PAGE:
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Originally published Thursday, January 17, 2013 at 10:41 PM

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FBI: No arrest for passenger pulled from plane

The FBI has finished interviewing a passenger taken off an Alaska Airlines flight from Kona, Hawaii, by law enforcement officers after a caller said the man was a possible hijacker.

The Associated Press

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SEATTLE —

The FBI has finished interviewing a passenger taken off an Alaska Airlines flight from Kona, Hawaii, by law enforcement officers after a caller said the man was a possible hijacker.

FBI Seattle spokeswoman Ayn Dietrich said late Thursday night that the agency was "not anticipating an arrest." The man was not identified.

She said agents talked to him for nearly two hours after the plane landed at about 7 p.m. Two military jets from the Oregon Air National Guard escorted Alaska Flight 819 to Seattle-Tacoma International Airport after the threat call was received at the Honolulu FBI office.

THIS IS A BREAKING NEWS UPDATE. Check back soon for further information. AP's earlier story is below.

Two military jets escorted an Alaska Airlines flight into Seattle and authorities took a passenger off the plane Thursday night, after a caller told the FBI that a possible hijacker was aboard the flight from Hawaii, officials said.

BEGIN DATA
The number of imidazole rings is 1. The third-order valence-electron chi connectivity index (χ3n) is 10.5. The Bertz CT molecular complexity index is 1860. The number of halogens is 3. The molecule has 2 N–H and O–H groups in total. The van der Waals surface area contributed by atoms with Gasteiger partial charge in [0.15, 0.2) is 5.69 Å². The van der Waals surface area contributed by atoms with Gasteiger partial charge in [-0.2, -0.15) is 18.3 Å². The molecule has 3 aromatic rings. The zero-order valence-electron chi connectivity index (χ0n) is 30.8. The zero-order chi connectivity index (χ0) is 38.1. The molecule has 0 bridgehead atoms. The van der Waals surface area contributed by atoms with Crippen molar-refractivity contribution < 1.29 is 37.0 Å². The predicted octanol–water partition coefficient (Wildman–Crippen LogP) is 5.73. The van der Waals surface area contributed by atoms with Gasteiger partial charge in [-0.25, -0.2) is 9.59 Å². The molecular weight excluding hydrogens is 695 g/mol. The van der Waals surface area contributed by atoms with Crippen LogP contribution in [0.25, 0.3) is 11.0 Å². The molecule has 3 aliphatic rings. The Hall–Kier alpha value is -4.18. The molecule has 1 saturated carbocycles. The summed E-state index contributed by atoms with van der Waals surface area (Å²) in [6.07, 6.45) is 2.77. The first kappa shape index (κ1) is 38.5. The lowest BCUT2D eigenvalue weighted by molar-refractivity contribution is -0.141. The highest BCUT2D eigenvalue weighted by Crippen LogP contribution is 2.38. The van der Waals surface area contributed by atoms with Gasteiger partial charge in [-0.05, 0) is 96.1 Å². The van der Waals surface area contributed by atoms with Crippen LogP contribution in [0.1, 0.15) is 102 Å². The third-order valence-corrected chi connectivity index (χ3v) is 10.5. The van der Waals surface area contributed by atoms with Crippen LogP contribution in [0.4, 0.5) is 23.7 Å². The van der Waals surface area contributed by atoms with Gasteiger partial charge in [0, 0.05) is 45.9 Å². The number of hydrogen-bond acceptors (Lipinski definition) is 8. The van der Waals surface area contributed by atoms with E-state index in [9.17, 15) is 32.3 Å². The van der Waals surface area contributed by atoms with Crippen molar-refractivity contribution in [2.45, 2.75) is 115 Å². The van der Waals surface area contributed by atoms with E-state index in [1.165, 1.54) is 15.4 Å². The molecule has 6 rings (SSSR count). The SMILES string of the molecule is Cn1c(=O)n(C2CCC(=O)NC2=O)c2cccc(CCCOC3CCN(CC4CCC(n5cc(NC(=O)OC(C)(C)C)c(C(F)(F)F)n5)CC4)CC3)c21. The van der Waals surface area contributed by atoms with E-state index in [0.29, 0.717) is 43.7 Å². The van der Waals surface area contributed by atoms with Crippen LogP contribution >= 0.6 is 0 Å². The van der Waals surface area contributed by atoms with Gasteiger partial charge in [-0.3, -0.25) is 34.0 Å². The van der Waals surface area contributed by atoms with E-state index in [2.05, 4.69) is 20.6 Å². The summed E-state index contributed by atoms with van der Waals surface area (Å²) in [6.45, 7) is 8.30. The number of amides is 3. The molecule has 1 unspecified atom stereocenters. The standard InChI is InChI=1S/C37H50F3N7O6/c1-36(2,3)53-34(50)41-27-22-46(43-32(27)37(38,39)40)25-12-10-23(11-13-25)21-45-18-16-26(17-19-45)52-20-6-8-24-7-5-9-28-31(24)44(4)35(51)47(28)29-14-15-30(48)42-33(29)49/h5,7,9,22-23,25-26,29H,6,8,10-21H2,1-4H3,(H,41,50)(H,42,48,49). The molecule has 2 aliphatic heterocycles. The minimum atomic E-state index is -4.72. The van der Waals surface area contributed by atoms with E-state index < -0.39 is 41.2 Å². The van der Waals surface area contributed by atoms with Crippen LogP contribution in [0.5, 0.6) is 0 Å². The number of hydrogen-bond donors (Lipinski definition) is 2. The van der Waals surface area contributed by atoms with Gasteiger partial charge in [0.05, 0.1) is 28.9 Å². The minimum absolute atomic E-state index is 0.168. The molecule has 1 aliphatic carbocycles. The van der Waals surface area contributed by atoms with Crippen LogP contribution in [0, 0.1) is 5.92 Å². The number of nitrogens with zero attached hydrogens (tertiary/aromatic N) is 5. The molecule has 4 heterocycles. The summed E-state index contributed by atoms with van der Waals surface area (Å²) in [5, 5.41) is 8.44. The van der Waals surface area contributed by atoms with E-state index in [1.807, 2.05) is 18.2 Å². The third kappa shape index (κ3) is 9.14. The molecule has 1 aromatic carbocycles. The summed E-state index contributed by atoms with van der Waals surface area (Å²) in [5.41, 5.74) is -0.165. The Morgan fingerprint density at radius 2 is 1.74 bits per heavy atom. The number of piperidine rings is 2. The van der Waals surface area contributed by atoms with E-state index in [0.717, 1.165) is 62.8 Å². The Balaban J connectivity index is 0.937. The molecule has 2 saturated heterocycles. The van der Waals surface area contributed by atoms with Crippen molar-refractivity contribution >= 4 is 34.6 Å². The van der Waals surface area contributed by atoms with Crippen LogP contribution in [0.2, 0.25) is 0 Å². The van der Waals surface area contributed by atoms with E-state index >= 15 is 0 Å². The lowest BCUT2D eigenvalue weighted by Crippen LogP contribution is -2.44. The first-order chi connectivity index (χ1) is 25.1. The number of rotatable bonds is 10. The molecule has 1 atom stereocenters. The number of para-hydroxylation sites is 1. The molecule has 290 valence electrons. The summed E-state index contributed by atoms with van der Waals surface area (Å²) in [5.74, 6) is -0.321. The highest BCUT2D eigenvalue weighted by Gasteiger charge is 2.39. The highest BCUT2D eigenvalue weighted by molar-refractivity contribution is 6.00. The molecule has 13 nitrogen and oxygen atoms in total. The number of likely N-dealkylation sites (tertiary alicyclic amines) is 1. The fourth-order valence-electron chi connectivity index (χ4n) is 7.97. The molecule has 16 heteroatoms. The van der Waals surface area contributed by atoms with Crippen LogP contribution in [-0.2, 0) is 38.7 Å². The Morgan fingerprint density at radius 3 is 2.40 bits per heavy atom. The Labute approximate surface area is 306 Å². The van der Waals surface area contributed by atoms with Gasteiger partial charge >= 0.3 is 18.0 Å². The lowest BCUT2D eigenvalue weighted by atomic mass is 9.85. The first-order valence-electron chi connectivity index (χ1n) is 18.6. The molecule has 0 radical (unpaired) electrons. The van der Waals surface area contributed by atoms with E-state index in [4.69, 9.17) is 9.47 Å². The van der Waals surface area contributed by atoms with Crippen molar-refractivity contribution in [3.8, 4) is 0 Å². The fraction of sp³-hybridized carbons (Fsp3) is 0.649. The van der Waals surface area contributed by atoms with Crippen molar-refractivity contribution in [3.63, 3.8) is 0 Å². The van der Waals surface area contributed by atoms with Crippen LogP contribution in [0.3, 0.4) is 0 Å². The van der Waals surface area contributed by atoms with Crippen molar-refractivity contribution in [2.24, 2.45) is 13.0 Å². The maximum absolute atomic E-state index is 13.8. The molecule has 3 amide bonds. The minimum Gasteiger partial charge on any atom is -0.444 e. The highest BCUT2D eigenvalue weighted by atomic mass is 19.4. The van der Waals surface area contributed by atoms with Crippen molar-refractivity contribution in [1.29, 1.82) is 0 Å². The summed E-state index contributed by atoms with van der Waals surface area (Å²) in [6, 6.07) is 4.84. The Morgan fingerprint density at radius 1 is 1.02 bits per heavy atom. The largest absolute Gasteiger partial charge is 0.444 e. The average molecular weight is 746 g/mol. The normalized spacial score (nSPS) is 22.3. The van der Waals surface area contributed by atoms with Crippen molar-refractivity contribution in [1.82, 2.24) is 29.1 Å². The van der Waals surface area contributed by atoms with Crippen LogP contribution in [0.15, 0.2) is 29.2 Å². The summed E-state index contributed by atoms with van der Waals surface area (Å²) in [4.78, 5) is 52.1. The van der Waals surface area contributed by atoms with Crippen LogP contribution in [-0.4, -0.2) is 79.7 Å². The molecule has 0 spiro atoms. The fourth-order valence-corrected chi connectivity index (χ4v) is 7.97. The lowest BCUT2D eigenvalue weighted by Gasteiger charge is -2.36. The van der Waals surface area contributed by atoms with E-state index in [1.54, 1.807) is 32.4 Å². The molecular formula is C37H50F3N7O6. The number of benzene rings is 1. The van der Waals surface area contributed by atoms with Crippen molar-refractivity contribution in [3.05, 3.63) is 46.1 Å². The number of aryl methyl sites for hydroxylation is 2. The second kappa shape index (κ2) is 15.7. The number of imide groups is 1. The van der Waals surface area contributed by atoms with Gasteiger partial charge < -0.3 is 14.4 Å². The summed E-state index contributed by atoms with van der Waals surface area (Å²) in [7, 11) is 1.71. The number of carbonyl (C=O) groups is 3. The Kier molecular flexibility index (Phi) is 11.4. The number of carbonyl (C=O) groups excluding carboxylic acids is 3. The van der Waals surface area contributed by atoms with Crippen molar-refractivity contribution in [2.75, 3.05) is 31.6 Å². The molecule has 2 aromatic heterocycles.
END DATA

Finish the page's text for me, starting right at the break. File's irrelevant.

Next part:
Law enforcement officers were waiting for the male passenger after Oregon Air National Guard F-15 jets escorted the aircraft, which landed about 7 p.m. PST, airline spokesman Paul McElroy said.

An unidentified caller told the Honolulu FBI office on Thursday afternoon that a man aboard Alaska Flight 819 from Kona to Seattle was a possible hijacker, said FBI spokesman Tom Simon in Honolulu.

Officers boarded the jet through rear stairs in Seattle and removed the man from the plane, McElroy said. The passenger had been seated at the back of the aircraft and "slept most of the flight," he added.

Seattle FBI spokeswoman Ayn Dietrich described the man as cooperative and said agents were interviewing him Thursday night. She said there didn't appear to be any imminent public safety threat.

"We're talking with the individual," she said. "We continue to gather observations and physical evidence."

"I can tell you any threats or tips we receive we take seriously in case they're a credible threat," she said. "We certainly get a number of calls that turn out to be not credible."

The flight crew was aware of the threat but reported no unusual behavior, McElroy said, adding law enforcement made the decision to scramble the military jets.

Passengers deplaned normally after the man was removed. Seattle-Tacoma International Airport spokesman Perry Cooper said airport K-9 dogs then checked the plane but found nothing amiss.

Simon declined to provide any details about the caller who alerted the FBI. He noted that making a false statement to the FBI is a crime.

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